The George Washington Book Prize is one of the nation’s largest and most prestigious literary awards. Now in its tenth year, the $50,000 George Washington Book Prize honors its namesake by recognizing the year’s best new books on early American history.

In celebration of George Washington’s 285th birthday, seven books published in 2016 by the country’s most prominent historians have been named finalists for the George Washington Prize. The annual award recognizes the past year’s best-written works on the nation’s founding era, especially those that have the potential to advance broad public understanding of early American history.

The 2017 George Washington Prize finalists are:

  • H. Breen, George Washington’s Journey: The President Forges a New Nation (Simon and Schuster)

  • Annette Gordon-Reed and Peter S. Onuf, “Most Blessed of the Patriarchs”: Thomas Jefferson and the Empire of the Imagination (Liveright Publishing)

  • Jane Kamensky, A Revolution in Color: The World of John Singleton Copley (W.W. Norton)

  • Michael J. Klarman, The Framers’ Coup: The Making of the United States Constitution (Oxford University Press)

  • Mark Edward Lender and Garry Wheeler Stone, Fatal Sunday: George Washington, the Monmouth Campaign, and the Politics of Battle (University of Oklahoma Press)

  • Nathaniel Philbrick, Valiant Ambition: George Washington, Benedict Arnold, and the Fate of the American Revolution (Viking)

  • Alan Taylor, American Revolutions: A Continental History, 1750-1804 (W.W. Norton)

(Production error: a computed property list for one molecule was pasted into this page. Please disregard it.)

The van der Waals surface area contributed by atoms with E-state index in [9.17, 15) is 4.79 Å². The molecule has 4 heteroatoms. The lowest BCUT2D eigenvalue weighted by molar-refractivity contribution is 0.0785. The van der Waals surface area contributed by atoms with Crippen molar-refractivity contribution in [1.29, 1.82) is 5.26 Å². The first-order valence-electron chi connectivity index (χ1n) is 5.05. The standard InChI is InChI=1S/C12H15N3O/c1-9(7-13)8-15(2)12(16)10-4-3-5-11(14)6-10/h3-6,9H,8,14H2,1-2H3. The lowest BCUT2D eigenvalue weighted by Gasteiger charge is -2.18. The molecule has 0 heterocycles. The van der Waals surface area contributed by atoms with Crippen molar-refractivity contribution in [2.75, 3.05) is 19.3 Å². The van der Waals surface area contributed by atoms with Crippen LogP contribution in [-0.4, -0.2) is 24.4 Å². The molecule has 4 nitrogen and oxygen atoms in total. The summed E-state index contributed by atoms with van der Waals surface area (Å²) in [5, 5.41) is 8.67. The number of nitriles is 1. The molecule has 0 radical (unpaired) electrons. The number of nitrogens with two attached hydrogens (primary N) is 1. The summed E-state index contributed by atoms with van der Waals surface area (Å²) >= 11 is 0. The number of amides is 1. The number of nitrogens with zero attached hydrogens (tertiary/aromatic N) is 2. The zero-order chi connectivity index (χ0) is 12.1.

A distinguished jury comprised of notable historians David Preston, Kathleen DuVal, and Nick Bunker, selected the finalists from a field of nearly 60 books. The winner of the 2017 prize will be announced, and all finalists recognized, at a black-tie gala on Thursday, May 25 at George Washington’s Mount Vernon.

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George Washington's Journey

by T. H. Breen

Early in his term as first president, worried about the stability of the new constitutional order, George Washington organized a series of arduous journeys that took him to all thirteen states.

By taking the government to the people, he believed he could help them better understand the pressing need to support a strong federal union. In his tours to distant and disparate states he built connections with ordinary citizens which helped the new nation survive its difficult early years.

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Most Blessed of the Patriarchs

by Annette Gordon-Reed and Peter S. Onuf

This character study of Thomas Jefferson explores his origins in Virginia, his five-year sojourn to Paris, and his views on Christianity, slavery, and race. We see not just his ideas and vision of America but come to know him in an almost familial way, such as through the importance of music in his life.

Tracing Jefferson's philosophical development from youth to old age, the authors explore what they call the "empire" of Jefferson's imagination; an expansive state of mind born of his origins in a slave society, his intellectual influences, and the vaulting ambition that propelled him into public life as a modern avatar of the Enlightenment who, at the same time, likened himself to a figure of old; "the most blessed of the patriarchs." Indeed, Jefferson saw himself as a "patriarch," not just to his country and mountain-like home at Monticello but also to his family, the white half that he loved so publicly, as well as to the black side that he claimed to love, a contradiction of extraordinary historical magnitude.